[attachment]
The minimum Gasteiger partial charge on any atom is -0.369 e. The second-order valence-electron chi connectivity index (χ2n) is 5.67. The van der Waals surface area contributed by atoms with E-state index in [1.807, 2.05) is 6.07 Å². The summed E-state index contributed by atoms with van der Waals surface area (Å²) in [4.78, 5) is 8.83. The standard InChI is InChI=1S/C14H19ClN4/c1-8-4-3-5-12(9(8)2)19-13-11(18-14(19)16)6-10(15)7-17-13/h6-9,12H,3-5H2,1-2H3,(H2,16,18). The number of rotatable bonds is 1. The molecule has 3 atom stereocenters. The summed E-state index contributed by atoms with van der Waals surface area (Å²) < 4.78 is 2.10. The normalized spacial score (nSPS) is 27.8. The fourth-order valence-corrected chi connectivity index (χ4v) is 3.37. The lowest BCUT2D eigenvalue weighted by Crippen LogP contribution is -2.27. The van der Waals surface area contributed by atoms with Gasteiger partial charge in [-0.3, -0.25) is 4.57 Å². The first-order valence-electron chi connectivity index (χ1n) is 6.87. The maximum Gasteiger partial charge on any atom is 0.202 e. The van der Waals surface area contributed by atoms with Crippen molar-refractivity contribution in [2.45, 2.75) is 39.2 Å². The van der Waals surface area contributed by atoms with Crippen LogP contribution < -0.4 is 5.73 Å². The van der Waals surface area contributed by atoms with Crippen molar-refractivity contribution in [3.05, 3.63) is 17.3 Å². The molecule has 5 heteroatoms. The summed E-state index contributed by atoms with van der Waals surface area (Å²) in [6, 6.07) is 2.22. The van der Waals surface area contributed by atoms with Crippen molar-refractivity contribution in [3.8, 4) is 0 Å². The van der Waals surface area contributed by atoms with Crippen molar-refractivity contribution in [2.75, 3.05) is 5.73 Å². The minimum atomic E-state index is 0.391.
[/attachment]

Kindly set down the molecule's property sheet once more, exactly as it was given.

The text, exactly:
The minimum Gasteiger partial charge on any atom is -0.369 e. The second-order valence-electron chi connectivity index (χ2n) is 5.67. The van der Waals surface area contributed by atoms with E-state index in [1.807, 2.05) is 6.07 Å². The summed E-state index contributed by atoms with van der Waals surface area (Å²) in [4.78, 5) is 8.83. The standard InChI is InChI=1S/C14H19ClN4/c1-8-4-3-5-12(9(8)2)19-13-11(18-14(19)16)6-10(15)7-17-13/h6-9,12H,3-5H2,1-2H3,(H2,16,18). The number of rotatable bonds is 1. The molecule has 3 atom stereocenters. The summed E-state index contributed by atoms with van der Waals surface area (Å²) < 4.78 is 2.10. The normalized spacial score (nSPS) is 27.8. The fourth-order valence-corrected chi connectivity index (χ4v) is 3.37. The lowest BCUT2D eigenvalue weighted by Crippen LogP contribution is -2.27. The van der Waals surface area contributed by atoms with Gasteiger partial charge in [-0.3, -0.25) is 4.57 Å². The first-order valence-electron chi connectivity index (χ1n) is 6.87. The maximum Gasteiger partial charge on any atom is 0.202 e. The van der Waals surface area contributed by atoms with Crippen molar-refractivity contribution in [2.45, 2.75) is 39.2 Å². The van der Waals surface area contributed by atoms with Crippen LogP contribution < -0.4 is 5.73 Å². The van der Waals surface area contributed by atoms with Crippen molar-refractivity contribution in [3.05, 3.63) is 17.3 Å². The molecule has 5 heteroatoms. The summed E-state index contributed by atoms with van der Waals surface area (Å²) in [6, 6.07) is 2.22. The van der Waals surface area contributed by atoms with Crippen molar-refractivity contribution in [3.8, 4) is 0 Å². The van der Waals surface area contributed by atoms with Crippen molar-refractivity contribution in [2.75, 3.05) is 5.73 Å². The minimum atomic E-state index is 0.391.